The Future of Food

Taking the Internet of Things to the Farm

Cheap connected sensors make it easier than ever for farms to go smart

1 min read

A plastic module arm attached to the side of a solar panel in a garden.
Photo credit: Apitronics
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Farming tech company Apitronics wants to help farmers take ownership of the data from their land with a series of wireless modules that monitor anything from the weather to soil moisture, or whatever else proves useful.

Louis Thiery, founder of Apitronics, realized the need for this sort of technology when he spent some time working on a farm after an undergraduate career focused on business and math. Exploring a farm one morning, Thiery came across a greenhouse still closed from the night before, trapping the heat from the sun’s rays inside. It was a mistake that could have cost the farm thousands of dollars in crops.

He took to the internet to find a sensor system that could offer text alerts for farm workers when environments get too hot. “It seemed like really not a crazy problem to solve technology-wise,” he said, but it was going to be expensive. “Something like a simple temperature sensor for the greenhouse that had the right range, that had the right battery backup, things like that, [was] going to cost upwards of $2,000,” he told me. “Just to send a text message from a temperature sensor.”

A person holding a sensor device made up of a long pole to be placed in the soil, with sensor chambers at the top.
Photo credit: Apitronics

Inspired by his experience tinkering with arduinos (small customizable circuit boards), he created a system of sensors that communicates through the internet to give farmers a real-time picture of their farm’s stats. The aim is to take the Internet of Things to the farm.

Farmers can choose to connect either through existing 2G/3G networks or by setting up their own local area networks. In the field, the Apitronics system consists of a series of sensors called Bees that monitor things such as temperature conditions and soil moisture. Data’s then sent back to the “Hive,” a small computer that processes the information. Farmers can also get text alerts on their phones with real-time reports on conditions. Newer systems incorporate setups called weather stations that can extend Apitronics’s range by miles.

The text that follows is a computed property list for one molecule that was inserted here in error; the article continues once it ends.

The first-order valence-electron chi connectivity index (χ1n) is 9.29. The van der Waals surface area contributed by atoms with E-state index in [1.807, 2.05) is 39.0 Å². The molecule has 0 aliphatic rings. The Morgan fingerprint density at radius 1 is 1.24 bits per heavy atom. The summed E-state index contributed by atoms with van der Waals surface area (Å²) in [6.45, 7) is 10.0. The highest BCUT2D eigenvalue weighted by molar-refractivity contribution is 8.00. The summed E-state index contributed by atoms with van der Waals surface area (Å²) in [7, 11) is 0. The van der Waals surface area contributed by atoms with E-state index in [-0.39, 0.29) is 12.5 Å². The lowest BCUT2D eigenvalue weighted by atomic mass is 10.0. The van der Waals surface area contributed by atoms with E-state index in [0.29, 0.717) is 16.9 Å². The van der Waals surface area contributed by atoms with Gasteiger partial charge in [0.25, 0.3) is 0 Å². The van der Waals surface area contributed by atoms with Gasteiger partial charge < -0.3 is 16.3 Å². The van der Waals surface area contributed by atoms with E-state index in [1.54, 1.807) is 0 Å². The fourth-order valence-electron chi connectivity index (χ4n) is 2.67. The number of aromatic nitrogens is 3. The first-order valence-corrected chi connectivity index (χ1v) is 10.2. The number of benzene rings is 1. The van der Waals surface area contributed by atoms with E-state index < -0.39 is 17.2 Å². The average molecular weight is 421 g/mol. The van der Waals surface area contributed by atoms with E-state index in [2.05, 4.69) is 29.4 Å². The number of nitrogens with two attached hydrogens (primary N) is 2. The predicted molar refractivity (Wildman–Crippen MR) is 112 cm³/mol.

The Bees are designed to be as open and customizable as possible. If farmers can develop new sensor types–one detecting levels of nitrogen in the soil, for example–they simply need to plug them in.

Thiery hopes that aside from easing the day-to-day task of farm management Aptronics will help farmers become more efficient in their practices. “Generally the growers or the managers are always erring on the side of caution,” he said. “Rather than under-watering, they’ll over-water a little bit; rather than under-spraying, they’ll over-spray.” He hopes that with more data, farmers will become more precise in their use of resources.

By 2050, experts expect the world’s population to hit 10 billion people, an increase of three billion mouths to feed. This will mean more food production, which in turn means more water, more carbon, more impact on land. “It’s a huge challenge and I think that precision agriculture in general is what’s going to help us achieve that,” Thiery said. “By enabling that I think we’re going to see a lot better use of resources and more efficiencies out of farming.”

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How We Get To Next was a magazine that explored the future of science, technology, and culture from 2014 to 2019. This article is part of our The Future of Food section, which covers new innovations changing everything from farming to cooking. Click the logo to read more.

Stephanie M. McPherson Stephanie McPherson writes and produces video about science and technology for universities and research institutions around the US. She earned her Master's degree in Science Writing from MIT in 2011 and has since written about everything from diabetes to 3D printers in space. She also writes mystery fiction. Her short stories can be found in The Baker Street Irregulars: The Game is Afoot and Landfall: Best New England Crime Stories. Find more at